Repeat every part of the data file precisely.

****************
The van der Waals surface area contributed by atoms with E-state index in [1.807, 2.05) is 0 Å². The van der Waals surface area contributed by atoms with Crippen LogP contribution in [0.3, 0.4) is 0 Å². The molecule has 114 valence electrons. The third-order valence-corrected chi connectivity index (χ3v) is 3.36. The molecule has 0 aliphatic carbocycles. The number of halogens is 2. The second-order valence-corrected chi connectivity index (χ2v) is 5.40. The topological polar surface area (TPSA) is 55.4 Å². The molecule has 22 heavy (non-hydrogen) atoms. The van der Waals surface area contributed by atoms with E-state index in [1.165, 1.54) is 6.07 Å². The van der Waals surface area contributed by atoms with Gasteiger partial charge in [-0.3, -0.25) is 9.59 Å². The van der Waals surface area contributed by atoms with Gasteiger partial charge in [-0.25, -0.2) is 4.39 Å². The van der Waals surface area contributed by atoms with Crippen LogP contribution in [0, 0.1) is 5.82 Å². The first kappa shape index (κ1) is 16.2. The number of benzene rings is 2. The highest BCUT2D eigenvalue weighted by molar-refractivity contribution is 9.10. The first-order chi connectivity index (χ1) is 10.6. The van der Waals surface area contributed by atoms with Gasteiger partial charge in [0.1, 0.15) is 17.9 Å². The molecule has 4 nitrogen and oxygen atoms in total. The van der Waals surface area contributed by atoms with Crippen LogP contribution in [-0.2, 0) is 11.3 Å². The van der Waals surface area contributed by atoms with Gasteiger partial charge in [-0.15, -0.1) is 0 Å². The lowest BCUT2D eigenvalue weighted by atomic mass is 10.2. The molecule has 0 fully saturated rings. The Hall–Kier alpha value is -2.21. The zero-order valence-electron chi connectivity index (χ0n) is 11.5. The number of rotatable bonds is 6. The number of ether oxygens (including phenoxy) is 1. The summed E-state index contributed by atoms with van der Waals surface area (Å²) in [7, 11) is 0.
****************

The van der Waals surface area contributed by atoms with E-state index in [1.807, 2.05) is 0 Å². The van der Waals surface area contributed by atoms with Crippen LogP contribution in [0.3, 0.4) is 0 Å². The molecule has 114 valence electrons. The third-order valence-corrected chi connectivity index (χ3v) is 3.36. The molecule has 0 aliphatic carbocycles. The number of halogens is 2. The second-order valence-corrected chi connectivity index (χ2v) is 5.40. The topological polar surface area (TPSA) is 55.4 Å². The molecule has 22 heavy (non-hydrogen) atoms. The van der Waals surface area contributed by atoms with E-state index in [1.165, 1.54) is 6.07 Å². The van der Waals surface area contributed by atoms with Gasteiger partial charge in [-0.3, -0.25) is 9.59 Å². The van der Waals surface area contributed by atoms with Gasteiger partial charge in [-0.25, -0.2) is 4.39 Å². The van der Waals surface area contributed by atoms with Crippen LogP contribution in [0, 0.1) is 5.82 Å². The first kappa shape index (κ1) is 16.2. The number of benzene rings is 2. The highest BCUT2D eigenvalue weighted by molar-refractivity contribution is 9.10. The first-order chi connectivity index (χ1) is 10.6. The van der Waals surface area contributed by atoms with Gasteiger partial charge in [0.1, 0.15) is 17.9 Å². The molecule has 4 nitrogen and oxygen atoms in total. The van der Waals surface area contributed by atoms with Crippen LogP contribution in [-0.2, 0) is 11.3 Å². The van der Waals surface area contributed by atoms with Gasteiger partial charge in [-0.15, -0.1) is 0 Å². The lowest BCUT2D eigenvalue weighted by atomic mass is 10.2. The molecule has 0 fully saturated rings. The Hall–Kier alpha value is -2.21. The zero-order valence-electron chi connectivity index (χ0n) is 11.5. The number of rotatable bonds is 6. The number of ether oxygens (including phenoxy) is 1. The summed E-state index contributed by atoms with van der Waals surface area (Å²) in [7, 11) is 0.